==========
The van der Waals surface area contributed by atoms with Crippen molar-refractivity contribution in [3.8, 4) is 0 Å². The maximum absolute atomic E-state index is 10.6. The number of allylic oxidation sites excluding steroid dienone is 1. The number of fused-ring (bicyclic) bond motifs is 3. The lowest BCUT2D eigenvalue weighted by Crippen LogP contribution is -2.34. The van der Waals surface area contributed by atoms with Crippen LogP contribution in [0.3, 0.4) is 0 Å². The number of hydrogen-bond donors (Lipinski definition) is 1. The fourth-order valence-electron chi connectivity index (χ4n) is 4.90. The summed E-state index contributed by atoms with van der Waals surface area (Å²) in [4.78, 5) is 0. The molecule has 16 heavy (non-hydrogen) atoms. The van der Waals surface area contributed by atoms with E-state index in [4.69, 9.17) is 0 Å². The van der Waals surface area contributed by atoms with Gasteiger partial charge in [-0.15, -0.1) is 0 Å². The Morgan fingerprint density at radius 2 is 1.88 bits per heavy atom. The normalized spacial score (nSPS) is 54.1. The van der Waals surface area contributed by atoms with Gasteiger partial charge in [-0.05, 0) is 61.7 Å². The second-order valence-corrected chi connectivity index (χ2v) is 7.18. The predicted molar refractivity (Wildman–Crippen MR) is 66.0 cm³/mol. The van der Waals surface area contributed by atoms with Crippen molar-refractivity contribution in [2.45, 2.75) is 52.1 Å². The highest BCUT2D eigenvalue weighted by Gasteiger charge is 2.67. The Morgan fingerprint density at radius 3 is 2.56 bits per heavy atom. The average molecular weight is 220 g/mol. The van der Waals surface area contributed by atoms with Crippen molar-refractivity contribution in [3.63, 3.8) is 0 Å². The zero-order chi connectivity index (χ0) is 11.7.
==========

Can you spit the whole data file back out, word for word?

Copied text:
The van der Waals surface area contributed by atoms with Crippen molar-refractivity contribution in [3.8, 4) is 0 Å². The maximum absolute atomic E-state index is 10.6. The number of allylic oxidation sites excluding steroid dienone is 1. The number of fused-ring (bicyclic) bond motifs is 3. The lowest BCUT2D eigenvalue weighted by Crippen LogP contribution is -2.34. The van der Waals surface area contributed by atoms with Crippen LogP contribution in [0.3, 0.4) is 0 Å². The number of hydrogen-bond donors (Lipinski definition) is 1. The fourth-order valence-electron chi connectivity index (χ4n) is 4.90. The summed E-state index contributed by atoms with van der Waals surface area (Å²) in [4.78, 5) is 0. The molecule has 16 heavy (non-hydrogen) atoms. The van der Waals surface area contributed by atoms with E-state index in [4.69, 9.17) is 0 Å². The van der Waals surface area contributed by atoms with Gasteiger partial charge in [-0.15, -0.1) is 0 Å². The Morgan fingerprint density at radius 2 is 1.88 bits per heavy atom. The normalized spacial score (nSPS) is 54.1. The van der Waals surface area contributed by atoms with Gasteiger partial charge in [-0.05, 0) is 61.7 Å². The second-order valence-corrected chi connectivity index (χ2v) is 7.18. The predicted molar refractivity (Wildman–Crippen MR) is 66.0 cm³/mol. The van der Waals surface area contributed by atoms with Crippen molar-refractivity contribution in [2.45, 2.75) is 52.1 Å². The highest BCUT2D eigenvalue weighted by Gasteiger charge is 2.67. The Morgan fingerprint density at radius 3 is 2.56 bits per heavy atom. The average molecular weight is 220 g/mol. The van der Waals surface area contributed by atoms with Crippen molar-refractivity contribution in [3.63, 3.8) is 0 Å². The zero-order chi connectivity index (χ0) is 11.7.